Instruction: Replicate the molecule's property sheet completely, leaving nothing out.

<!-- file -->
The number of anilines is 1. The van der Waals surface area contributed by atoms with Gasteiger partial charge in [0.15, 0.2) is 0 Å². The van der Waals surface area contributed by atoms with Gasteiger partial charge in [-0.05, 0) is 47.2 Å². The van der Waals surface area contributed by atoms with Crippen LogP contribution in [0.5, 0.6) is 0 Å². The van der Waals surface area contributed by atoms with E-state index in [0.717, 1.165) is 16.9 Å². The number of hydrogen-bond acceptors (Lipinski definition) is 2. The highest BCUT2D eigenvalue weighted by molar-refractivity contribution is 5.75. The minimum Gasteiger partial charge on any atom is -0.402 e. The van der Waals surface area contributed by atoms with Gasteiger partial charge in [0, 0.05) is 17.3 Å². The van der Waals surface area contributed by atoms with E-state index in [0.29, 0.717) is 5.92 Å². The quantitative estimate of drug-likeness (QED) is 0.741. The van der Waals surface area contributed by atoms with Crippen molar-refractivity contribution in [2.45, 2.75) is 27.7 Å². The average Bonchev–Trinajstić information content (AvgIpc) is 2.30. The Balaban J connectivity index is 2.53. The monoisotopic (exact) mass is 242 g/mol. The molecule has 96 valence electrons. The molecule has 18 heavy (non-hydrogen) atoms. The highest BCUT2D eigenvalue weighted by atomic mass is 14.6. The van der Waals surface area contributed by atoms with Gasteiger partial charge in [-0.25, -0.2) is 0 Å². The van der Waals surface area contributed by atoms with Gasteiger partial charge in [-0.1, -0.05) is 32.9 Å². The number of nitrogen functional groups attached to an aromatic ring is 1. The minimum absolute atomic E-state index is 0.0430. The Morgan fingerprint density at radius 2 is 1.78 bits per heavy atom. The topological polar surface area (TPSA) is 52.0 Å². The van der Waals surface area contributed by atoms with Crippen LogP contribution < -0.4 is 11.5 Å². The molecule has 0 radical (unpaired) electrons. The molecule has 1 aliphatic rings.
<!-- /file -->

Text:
The number of anilines is 1. The van der Waals surface area contributed by atoms with Gasteiger partial charge in [0.15, 0.2) is 0 Å². The van der Waals surface area contributed by atoms with Gasteiger partial charge in [-0.05, 0) is 47.2 Å². The van der Waals surface area contributed by atoms with Crippen LogP contribution in [0.5, 0.6) is 0 Å². The van der Waals surface area contributed by atoms with E-state index in [0.717, 1.165) is 16.9 Å². The number of hydrogen-bond acceptors (Lipinski definition) is 2. The highest BCUT2D eigenvalue weighted by molar-refractivity contribution is 5.75. The minimum Gasteiger partial charge on any atom is -0.402 e. The van der Waals surface area contributed by atoms with Gasteiger partial charge in [0, 0.05) is 17.3 Å². The van der Waals surface area contributed by atoms with E-state index in [0.29, 0.717) is 5.92 Å². The quantitative estimate of drug-likeness (QED) is 0.741. The van der Waals surface area contributed by atoms with Crippen molar-refractivity contribution in [2.45, 2.75) is 27.7 Å². The average Bonchev–Trinajstić information content (AvgIpc) is 2.30. The Balaban J connectivity index is 2.53. The monoisotopic (exact) mass is 242 g/mol. The molecule has 96 valence electrons. The molecule has 18 heavy (non-hydrogen) atoms. The highest BCUT2D eigenvalue weighted by atomic mass is 14.6. The van der Waals surface area contributed by atoms with Gasteiger partial charge in [-0.25, -0.2) is 0 Å². The van der Waals surface area contributed by atoms with Gasteiger partial charge in [-0.1, -0.05) is 32.9 Å². The number of nitrogen functional groups attached to an aromatic ring is 1. The minimum absolute atomic E-state index is 0.0430. The Morgan fingerprint density at radius 2 is 1.78 bits per heavy atom. The topological polar surface area (TPSA) is 52.0 Å². The van der Waals surface area contributed by atoms with Crippen LogP contribution < -0.4 is 11.5 Å². The molecule has 0 radical (unpaired) electrons. The molecule has 1 aliphatic rings.